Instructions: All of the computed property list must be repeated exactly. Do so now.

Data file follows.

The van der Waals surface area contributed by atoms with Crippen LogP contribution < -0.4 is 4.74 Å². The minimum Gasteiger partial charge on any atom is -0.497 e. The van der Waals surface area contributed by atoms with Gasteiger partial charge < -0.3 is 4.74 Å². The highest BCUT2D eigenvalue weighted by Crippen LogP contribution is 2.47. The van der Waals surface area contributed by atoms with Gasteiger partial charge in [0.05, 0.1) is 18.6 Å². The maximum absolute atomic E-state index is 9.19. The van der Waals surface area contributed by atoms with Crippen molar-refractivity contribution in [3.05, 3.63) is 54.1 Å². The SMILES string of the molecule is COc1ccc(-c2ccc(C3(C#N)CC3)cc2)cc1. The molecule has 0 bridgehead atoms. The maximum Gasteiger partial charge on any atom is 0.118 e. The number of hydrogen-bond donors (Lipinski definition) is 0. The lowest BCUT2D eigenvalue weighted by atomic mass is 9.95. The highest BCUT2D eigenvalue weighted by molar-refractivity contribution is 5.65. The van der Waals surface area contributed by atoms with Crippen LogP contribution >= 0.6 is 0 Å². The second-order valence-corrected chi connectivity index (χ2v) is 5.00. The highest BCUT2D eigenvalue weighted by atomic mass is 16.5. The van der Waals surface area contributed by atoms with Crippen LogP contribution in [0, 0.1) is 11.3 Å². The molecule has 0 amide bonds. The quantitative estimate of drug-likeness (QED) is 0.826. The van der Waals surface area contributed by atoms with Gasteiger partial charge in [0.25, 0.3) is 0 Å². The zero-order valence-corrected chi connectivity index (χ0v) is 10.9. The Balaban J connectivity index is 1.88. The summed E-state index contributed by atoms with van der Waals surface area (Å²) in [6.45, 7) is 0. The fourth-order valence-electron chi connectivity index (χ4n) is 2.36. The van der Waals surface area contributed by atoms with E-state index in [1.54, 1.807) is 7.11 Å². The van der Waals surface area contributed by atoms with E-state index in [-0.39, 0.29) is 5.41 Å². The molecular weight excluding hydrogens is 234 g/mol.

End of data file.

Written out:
The van der Waals surface area contributed by atoms with Crippen LogP contribution < -0.4 is 4.74 Å². The minimum Gasteiger partial charge on any atom is -0.497 e. The van der Waals surface area contributed by atoms with Gasteiger partial charge < -0.3 is 4.74 Å². The highest BCUT2D eigenvalue weighted by Crippen LogP contribution is 2.47. The van der Waals surface area contributed by atoms with Gasteiger partial charge in [0.05, 0.1) is 18.6 Å². The maximum absolute atomic E-state index is 9.19. The van der Waals surface area contributed by atoms with Crippen molar-refractivity contribution in [3.05, 3.63) is 54.1 Å². The SMILES string of the molecule is COc1ccc(-c2ccc(C3(C#N)CC3)cc2)cc1. The molecule has 0 bridgehead atoms. The maximum Gasteiger partial charge on any atom is 0.118 e. The number of hydrogen-bond donors (Lipinski definition) is 0. The lowest BCUT2D eigenvalue weighted by atomic mass is 9.95. The highest BCUT2D eigenvalue weighted by molar-refractivity contribution is 5.65. The van der Waals surface area contributed by atoms with Crippen LogP contribution >= 0.6 is 0 Å². The second-order valence-corrected chi connectivity index (χ2v) is 5.00. The highest BCUT2D eigenvalue weighted by atomic mass is 16.5. The van der Waals surface area contributed by atoms with Crippen LogP contribution in [0, 0.1) is 11.3 Å². The molecule has 0 amide bonds. The quantitative estimate of drug-likeness (QED) is 0.826. The van der Waals surface area contributed by atoms with Gasteiger partial charge in [0.25, 0.3) is 0 Å². The zero-order valence-corrected chi connectivity index (χ0v) is 10.9. The Balaban J connectivity index is 1.88. The summed E-state index contributed by atoms with van der Waals surface area (Å²) in [6.45, 7) is 0. The fourth-order valence-electron chi connectivity index (χ4n) is 2.36. The van der Waals surface area contributed by atoms with E-state index in [1.54, 1.807) is 7.11 Å². The van der Waals surface area contributed by atoms with E-state index in [-0.39, 0.29) is 5.41 Å². The molecular weight excluding hydrogens is 234 g/mol.